Until recently, children who came to Albemarle County elementary schools with a fever or who sprained an ankle at afternoon recess couldn’t see a nurse right away. Before the 2015-16 school year, all but one of Albemarle’s elementary schools kept a nurse on duty for just six hours of each school day. These hours did not include bus arrival and departure times. Only the nurse at Hollymead Elementary, who also serves as the division’s school nurse coordinator, worked extra hours.

Albemarle County Public Schools is now working to have nurses stationed at elementary schools for the entire day to treat students in those situations— and in life-threatening emergencies.All of Albemarle’s middle schools and high schools have full-time nurses.

Employing a nurse full-time at a much smaller elementary school represents a greater per-student cost. But leaders of the division say this saves valuable time for principals, teachers and staff, who have to deal with student health issues when no nurse is present.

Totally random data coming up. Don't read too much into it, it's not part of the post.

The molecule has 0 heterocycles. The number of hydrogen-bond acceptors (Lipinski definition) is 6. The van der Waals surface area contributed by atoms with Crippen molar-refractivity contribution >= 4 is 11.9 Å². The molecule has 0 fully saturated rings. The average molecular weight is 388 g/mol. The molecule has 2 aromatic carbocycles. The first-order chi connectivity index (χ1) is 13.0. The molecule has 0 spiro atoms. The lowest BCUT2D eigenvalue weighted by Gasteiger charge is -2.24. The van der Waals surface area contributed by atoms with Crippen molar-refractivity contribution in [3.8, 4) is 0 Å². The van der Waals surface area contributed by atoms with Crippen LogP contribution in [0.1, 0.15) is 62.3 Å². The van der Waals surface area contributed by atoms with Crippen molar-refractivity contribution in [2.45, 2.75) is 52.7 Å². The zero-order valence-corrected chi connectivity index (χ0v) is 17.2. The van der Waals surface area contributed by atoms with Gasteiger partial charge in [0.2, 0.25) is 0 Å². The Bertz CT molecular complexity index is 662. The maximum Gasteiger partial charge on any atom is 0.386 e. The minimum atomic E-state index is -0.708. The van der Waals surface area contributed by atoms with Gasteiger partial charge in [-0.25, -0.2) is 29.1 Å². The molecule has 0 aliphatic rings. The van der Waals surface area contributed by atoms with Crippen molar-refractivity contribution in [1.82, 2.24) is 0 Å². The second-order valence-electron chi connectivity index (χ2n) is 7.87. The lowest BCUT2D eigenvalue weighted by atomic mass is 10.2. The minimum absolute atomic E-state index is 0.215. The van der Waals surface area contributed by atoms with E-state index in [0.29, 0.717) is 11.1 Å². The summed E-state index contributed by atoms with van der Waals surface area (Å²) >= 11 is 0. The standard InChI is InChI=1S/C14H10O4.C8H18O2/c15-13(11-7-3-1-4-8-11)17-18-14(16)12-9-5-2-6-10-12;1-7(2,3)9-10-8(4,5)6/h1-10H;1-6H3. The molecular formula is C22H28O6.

Read the full article.

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Merger Discussion

By David McGee - Bristol Herald Courier

A majority of speakers Monday favored the proposed merger of two area health systems during a listening session at Lebanon High School. Seventy-five percent of speakers expressed support for a cooperative operating agreement between Mountain States Health Alliance and Wellmont Health System. Their comments came during the first of two listening sessions hosted by the Southwest Virginia Health Authority, which must determine if it will recommend the agreement.

The two systems have committed to keeping all existing rural hospitals open for at least five years. Mountain States CEO Alan Levine said Monday they chose five years because of “not knowing what might happen in health care after five years.” The Lebanon hospital historically loses money and is subsidized by revenue from other MSHA facilities, Levine said.

Read the full article.

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National News